The Fort Worth Police Department and its police chief, Ed Kraus, have a lot of explaining to do as it pertains to the senseless killing of 28-year-old Atatiana Jefferson in her mother’s home early Saturday morning.
A neighbor, James Smith, said he called a police non-emergency number when he noticed that the front door was open and all the lights were on inside the house. He wanted someone to go check and make sure everything was OK with his neighbor.
Smith placed the call at 2:23 a.m., according to reports. By 2:30 a.m., Jefferson would be dead after an officer shot her through her bedroom window from outside the home.
How does something like this happen? So many questions have been left that need to be answered.
The body camera footage shows the officer walk by Jefferson’s front door. It was wide open, but the screen door was shut. There was an opportunity there for the officers to call out to whoever may have been inside the home at the time and identify themselves as police officers. Why wasn’t this done?
What’s the procedure for wellness checks and do officers generally draw their guns during those checks?
Again, Smith called a nonemergency number asking for a wellness check. He did not say he witnessed any criminal activity. He simply wanted police to make sure nothing was amiss. Why did police approach the situation as if they assumed they would encounter something dangerous? What is FWPD protocol and/or policy for handling wellness checks? Is there a policy in place?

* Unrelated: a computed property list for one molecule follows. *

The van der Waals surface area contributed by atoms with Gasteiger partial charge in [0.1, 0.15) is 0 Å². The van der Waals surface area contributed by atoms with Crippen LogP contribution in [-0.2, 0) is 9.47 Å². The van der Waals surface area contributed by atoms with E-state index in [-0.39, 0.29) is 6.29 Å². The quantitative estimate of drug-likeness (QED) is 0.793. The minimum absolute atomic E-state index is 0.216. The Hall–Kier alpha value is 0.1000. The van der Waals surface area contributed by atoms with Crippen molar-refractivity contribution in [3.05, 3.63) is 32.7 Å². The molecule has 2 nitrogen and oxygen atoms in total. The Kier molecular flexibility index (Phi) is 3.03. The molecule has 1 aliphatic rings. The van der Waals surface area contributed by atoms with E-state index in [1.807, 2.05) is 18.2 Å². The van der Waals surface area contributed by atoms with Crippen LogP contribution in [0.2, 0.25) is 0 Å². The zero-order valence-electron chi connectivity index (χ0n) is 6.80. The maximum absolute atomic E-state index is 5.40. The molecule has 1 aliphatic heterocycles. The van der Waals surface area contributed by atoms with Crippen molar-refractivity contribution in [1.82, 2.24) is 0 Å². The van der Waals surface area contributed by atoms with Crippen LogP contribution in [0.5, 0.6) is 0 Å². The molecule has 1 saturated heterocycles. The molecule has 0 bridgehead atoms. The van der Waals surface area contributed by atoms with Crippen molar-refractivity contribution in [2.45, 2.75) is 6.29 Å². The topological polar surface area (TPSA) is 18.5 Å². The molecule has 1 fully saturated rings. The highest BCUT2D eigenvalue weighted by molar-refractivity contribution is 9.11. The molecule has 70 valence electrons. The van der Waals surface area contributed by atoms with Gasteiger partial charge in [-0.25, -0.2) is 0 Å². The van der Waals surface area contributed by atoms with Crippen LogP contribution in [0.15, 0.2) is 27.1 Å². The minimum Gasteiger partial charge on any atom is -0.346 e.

What is the alleged “perceived threat” the officer saw that caused him to fire into Jefferson’s bedroom window?
This has not been explained, and it should be.
When someone is inside of a house with the lights on, they cannot see what is going on outside in the dark, especially through a window. On the other hand, the officer outside in the dark has the advantage. He could have taken cover. Why did he not let Jefferson know he was a police officer?
About three seconds elapsed between the time the officer shouted for Jefferson to show her hands and him firing his weapon through the window of her bedroom. Why did he not allow time for her to comply?
Why was the gun found in Jefferson’s home mentioned in initial reports put out by the police? Why was its significance not explained?
This is, after all, the state of Texas. It would not be surprising to know that guns are in every home. Why mention it, if it had nothing to do with her shooting? Was this an attempt to try to imply something that isn’t there? If she had been pointing the weapon at the police, we would have been told that right away. That was not said, so what was the point of mentioning the gun at all?
This shooting comes on the heels of the conclusion of the Amber Guyger trial. Did that situation not create a need for further training for all Texas law enforcement agencies?
Have officers been advised to exercise caution? Use restraint?
The people deserve to know what happened in the moments before, during and after Jefferson was killed.
And finally, will justice be served?
Correction: 10/14/19 4:52 p.m. ET: An earlier version of this story misspelled the police chief’s last name. The story has been updated.